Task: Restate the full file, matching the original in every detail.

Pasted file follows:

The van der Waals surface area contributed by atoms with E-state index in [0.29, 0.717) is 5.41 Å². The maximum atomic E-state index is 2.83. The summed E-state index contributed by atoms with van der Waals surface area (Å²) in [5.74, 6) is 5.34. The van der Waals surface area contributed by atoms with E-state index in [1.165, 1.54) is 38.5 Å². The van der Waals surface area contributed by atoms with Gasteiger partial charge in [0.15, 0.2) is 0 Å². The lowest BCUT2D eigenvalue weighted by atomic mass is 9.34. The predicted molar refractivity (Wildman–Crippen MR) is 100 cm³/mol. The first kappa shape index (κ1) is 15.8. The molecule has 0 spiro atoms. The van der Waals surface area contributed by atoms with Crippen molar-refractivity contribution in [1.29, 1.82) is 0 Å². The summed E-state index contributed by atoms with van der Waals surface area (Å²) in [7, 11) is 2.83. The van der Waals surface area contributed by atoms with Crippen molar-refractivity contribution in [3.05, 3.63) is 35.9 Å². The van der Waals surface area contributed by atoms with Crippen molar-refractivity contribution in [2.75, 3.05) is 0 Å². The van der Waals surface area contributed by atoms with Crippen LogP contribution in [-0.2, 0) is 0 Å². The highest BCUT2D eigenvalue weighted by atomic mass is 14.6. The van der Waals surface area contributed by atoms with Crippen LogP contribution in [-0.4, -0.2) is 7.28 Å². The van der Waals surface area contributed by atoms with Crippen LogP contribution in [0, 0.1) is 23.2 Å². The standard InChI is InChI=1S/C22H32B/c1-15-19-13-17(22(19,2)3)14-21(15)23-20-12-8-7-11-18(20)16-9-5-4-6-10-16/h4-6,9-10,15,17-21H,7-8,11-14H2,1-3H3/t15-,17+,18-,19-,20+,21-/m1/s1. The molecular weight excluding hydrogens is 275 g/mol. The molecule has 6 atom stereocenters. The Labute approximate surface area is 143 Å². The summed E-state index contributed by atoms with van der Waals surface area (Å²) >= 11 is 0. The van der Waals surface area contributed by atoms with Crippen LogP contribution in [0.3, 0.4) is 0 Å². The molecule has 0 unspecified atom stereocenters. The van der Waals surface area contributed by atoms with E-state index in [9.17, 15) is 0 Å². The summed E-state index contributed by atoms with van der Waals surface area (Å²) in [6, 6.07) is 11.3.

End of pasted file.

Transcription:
The van der Waals surface area contributed by atoms with E-state index in [0.29, 0.717) is 5.41 Å². The maximum atomic E-state index is 2.83. The summed E-state index contributed by atoms with van der Waals surface area (Å²) in [5.74, 6) is 5.34. The van der Waals surface area contributed by atoms with E-state index in [1.165, 1.54) is 38.5 Å². The van der Waals surface area contributed by atoms with Gasteiger partial charge in [0.15, 0.2) is 0 Å². The lowest BCUT2D eigenvalue weighted by atomic mass is 9.34. The predicted molar refractivity (Wildman–Crippen MR) is 100 cm³/mol. The first kappa shape index (κ1) is 15.8. The molecule has 0 spiro atoms. The van der Waals surface area contributed by atoms with Crippen molar-refractivity contribution in [1.29, 1.82) is 0 Å². The summed E-state index contributed by atoms with van der Waals surface area (Å²) in [7, 11) is 2.83. The van der Waals surface area contributed by atoms with Crippen molar-refractivity contribution in [3.05, 3.63) is 35.9 Å². The van der Waals surface area contributed by atoms with Crippen molar-refractivity contribution in [2.75, 3.05) is 0 Å². The van der Waals surface area contributed by atoms with Crippen LogP contribution in [-0.2, 0) is 0 Å². The highest BCUT2D eigenvalue weighted by atomic mass is 14.6. The van der Waals surface area contributed by atoms with Crippen LogP contribution in [-0.4, -0.2) is 7.28 Å². The van der Waals surface area contributed by atoms with Crippen LogP contribution in [0, 0.1) is 23.2 Å². The standard InChI is InChI=1S/C22H32B/c1-15-19-13-17(22(19,2)3)14-21(15)23-20-12-8-7-11-18(20)16-9-5-4-6-10-16/h4-6,9-10,15,17-21H,7-8,11-14H2,1-3H3/t15-,17+,18-,19-,20+,21-/m1/s1. The molecular weight excluding hydrogens is 275 g/mol. The molecule has 6 atom stereocenters. The Labute approximate surface area is 143 Å². The summed E-state index contributed by atoms with van der Waals surface area (Å²) >= 11 is 0. The van der Waals surface area contributed by atoms with Crippen LogP contribution in [0.3, 0.4) is 0 Å². The molecule has 0 unspecified atom stereocenters. The van der Waals surface area contributed by atoms with E-state index in [9.17, 15) is 0 Å². The summed E-state index contributed by atoms with van der Waals surface area (Å²) in [6, 6.07) is 11.3.